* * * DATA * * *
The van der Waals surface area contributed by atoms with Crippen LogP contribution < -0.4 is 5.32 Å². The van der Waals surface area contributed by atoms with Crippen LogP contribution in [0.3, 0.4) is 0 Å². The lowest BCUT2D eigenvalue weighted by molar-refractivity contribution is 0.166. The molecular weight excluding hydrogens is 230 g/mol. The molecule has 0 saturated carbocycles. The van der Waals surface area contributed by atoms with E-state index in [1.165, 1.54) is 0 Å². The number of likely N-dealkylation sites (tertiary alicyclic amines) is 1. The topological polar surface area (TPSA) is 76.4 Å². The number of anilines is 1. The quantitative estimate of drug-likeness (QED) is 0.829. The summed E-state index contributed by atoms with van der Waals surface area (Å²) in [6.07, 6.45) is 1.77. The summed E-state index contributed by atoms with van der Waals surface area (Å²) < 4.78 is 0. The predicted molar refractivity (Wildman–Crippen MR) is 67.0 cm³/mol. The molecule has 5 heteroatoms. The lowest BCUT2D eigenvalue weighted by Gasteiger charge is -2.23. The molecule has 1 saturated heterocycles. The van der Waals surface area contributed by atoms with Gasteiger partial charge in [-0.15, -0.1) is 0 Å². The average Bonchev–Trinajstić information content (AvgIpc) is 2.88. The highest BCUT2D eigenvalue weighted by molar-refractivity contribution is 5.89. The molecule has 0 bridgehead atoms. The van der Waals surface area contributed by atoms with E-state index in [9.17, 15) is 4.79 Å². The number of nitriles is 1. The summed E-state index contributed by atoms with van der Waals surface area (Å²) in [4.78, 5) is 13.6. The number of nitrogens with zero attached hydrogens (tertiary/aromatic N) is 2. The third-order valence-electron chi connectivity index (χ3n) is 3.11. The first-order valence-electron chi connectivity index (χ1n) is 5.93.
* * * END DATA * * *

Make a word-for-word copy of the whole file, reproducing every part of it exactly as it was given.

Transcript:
The van der Waals surface area contributed by atoms with Crippen LogP contribution < -0.4 is 5.32 Å². The van der Waals surface area contributed by atoms with Crippen LogP contribution in [0.3, 0.4) is 0 Å². The lowest BCUT2D eigenvalue weighted by molar-refractivity contribution is 0.166. The molecular weight excluding hydrogens is 230 g/mol. The molecule has 0 saturated carbocycles. The van der Waals surface area contributed by atoms with E-state index in [1.165, 1.54) is 0 Å². The number of likely N-dealkylation sites (tertiary alicyclic amines) is 1. The topological polar surface area (TPSA) is 76.4 Å². The number of anilines is 1. The quantitative estimate of drug-likeness (QED) is 0.829. The summed E-state index contributed by atoms with van der Waals surface area (Å²) in [6.07, 6.45) is 1.77. The summed E-state index contributed by atoms with van der Waals surface area (Å²) < 4.78 is 0. The predicted molar refractivity (Wildman–Crippen MR) is 67.0 cm³/mol. The molecule has 5 heteroatoms. The lowest BCUT2D eigenvalue weighted by Gasteiger charge is -2.23. The molecule has 1 saturated heterocycles. The van der Waals surface area contributed by atoms with Gasteiger partial charge in [-0.15, -0.1) is 0 Å². The average Bonchev–Trinajstić information content (AvgIpc) is 2.88. The highest BCUT2D eigenvalue weighted by molar-refractivity contribution is 5.89. The molecule has 0 bridgehead atoms. The van der Waals surface area contributed by atoms with E-state index in [9.17, 15) is 4.79 Å². The number of nitriles is 1. The summed E-state index contributed by atoms with van der Waals surface area (Å²) in [4.78, 5) is 13.6. The number of nitrogens with zero attached hydrogens (tertiary/aromatic N) is 2. The third-order valence-electron chi connectivity index (χ3n) is 3.11. The first-order valence-electron chi connectivity index (χ1n) is 5.93.